Plan to be put in place over radicalisation risk

Programme is designed to alert authorities at an early stage about terror attack plans

Replacement Military Intel pic

The programme is designed to alert authorities at an early stage about people who may be planning terror attacks or to aid groups such as Islamic State. File photograph: Getty


An early warning system for offenders at risk of radicalisation is to be established in response to the growing threat of Islamist and far-right extremism.

The Garda, the Irish Prison Service and the Probation Service have begun work on the initiative which will allow each agency to easily share information on offenders showing signs of radicalisation.

The programme is designed to alert the authorities at an early stage about individuals who may be planning terrorist attacks or to aid foreign groups such as Islamic State.

The initiative, which is detailed in a Department of Justice “action plan” for offender management over the next two years, will also see the establishment of a training programme on how to “engage constructively” with offenders at risk of radicalisation or violent extremism.

The Garda has estimated about 30 Irish people have travelled to fight in the Syria or Iraq in recent years. About half of those are believed to have been killed but a small number have returned and are under Garda surveillance.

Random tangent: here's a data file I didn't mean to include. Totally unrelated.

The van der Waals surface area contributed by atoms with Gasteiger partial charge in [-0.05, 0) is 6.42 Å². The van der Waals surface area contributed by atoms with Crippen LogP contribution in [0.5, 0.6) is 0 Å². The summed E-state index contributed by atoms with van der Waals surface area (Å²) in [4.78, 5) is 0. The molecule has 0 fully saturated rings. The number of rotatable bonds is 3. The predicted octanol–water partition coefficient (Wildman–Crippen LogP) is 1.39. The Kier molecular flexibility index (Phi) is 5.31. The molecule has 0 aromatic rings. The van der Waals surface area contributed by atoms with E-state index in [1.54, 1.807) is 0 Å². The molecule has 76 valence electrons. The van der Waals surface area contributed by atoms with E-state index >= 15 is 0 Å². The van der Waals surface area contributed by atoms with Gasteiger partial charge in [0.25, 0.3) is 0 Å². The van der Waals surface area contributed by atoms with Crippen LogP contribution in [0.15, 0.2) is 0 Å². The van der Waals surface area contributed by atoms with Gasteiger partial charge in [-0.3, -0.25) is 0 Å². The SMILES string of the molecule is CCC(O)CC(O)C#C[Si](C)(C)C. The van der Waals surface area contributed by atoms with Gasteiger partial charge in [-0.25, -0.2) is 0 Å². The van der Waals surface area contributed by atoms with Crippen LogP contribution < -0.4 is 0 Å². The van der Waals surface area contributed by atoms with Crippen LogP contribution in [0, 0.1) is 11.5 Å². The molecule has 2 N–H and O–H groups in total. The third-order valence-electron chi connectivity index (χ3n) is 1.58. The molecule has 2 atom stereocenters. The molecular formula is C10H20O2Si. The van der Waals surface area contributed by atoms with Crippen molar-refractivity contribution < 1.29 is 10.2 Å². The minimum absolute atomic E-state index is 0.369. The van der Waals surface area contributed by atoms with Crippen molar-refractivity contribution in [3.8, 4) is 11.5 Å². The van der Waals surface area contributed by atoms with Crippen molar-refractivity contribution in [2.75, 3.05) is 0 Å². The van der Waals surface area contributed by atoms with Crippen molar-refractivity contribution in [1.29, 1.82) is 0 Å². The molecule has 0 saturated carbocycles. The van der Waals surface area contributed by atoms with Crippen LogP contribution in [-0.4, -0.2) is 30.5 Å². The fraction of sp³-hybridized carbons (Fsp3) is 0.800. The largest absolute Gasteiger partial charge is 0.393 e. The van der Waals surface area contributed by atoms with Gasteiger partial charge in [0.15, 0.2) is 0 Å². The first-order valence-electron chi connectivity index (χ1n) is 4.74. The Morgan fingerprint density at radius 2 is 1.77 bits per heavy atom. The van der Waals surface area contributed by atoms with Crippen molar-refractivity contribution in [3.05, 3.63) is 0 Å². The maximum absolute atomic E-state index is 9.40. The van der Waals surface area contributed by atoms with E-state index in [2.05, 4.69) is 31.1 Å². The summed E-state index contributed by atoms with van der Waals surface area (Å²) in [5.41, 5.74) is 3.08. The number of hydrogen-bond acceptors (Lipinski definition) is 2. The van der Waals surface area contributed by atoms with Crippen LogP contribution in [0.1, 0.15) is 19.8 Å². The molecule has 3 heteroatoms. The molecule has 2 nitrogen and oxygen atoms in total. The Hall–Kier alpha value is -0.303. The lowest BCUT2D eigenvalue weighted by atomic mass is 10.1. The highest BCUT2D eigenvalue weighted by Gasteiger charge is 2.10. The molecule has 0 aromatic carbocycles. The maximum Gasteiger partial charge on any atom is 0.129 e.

Informal procedures and training for spotting signs of violent extremism in offenders already exist across the Garda and Probation Service, said the service director Vivian Geiran. The new protocols will “put them in a more structured format”, he said.

Neo-Nazi groups

The programme will not only address Islamist extremism, Mr Geiran said, pointing to the threat from white supremacist and neo-Nazi groups in other European countries, including biker gangs in the Netherlands and Denmark.

He said the initiative “is not a deradicalisation programme”. There have been calls for the establishment of such a programme in Ireland to deal with terrorist sympathisers, similar to projects set up in the UK and France.

Garda Commissioner Drew Harris has previously said a deradicalisation programme was not necessary due to the very small numbers of Irish people involved in Islamist terrorism.

“We’re not at that stage yet. This is more about awareness and identifying the warning signs that are there, what might pose risks and how to identify those risks,” Mr Geiran told The Irish Times.

“The numbers in this country, certainly compared to other countries like France and Belgium and the UK, would be much smaller. But we would feel, and I would certainly feel, that even though the numbers are small, the threat can be very significant. We have to be ready for anything we might come across.”


Currently the Garda Racial, Intercultural and Diversity Office and Garda Ethnic Liaison Officers provide much of the information on individuals suspected of extremism. The Special Detective Unit and the Directorate of Military Intelligence are the main agencies responsible for monitoring suspected extremists.

The new protocols are expected to be established by mid-2020. Other initiatives contained in the action plan include better monitoring of sex offenders in the community, including the management of high risk offenders who are not the subject of court-ordered supervision.

There will also be “enhanced arraignments” for the assessment and management of people suspected or convicted of domestic violence.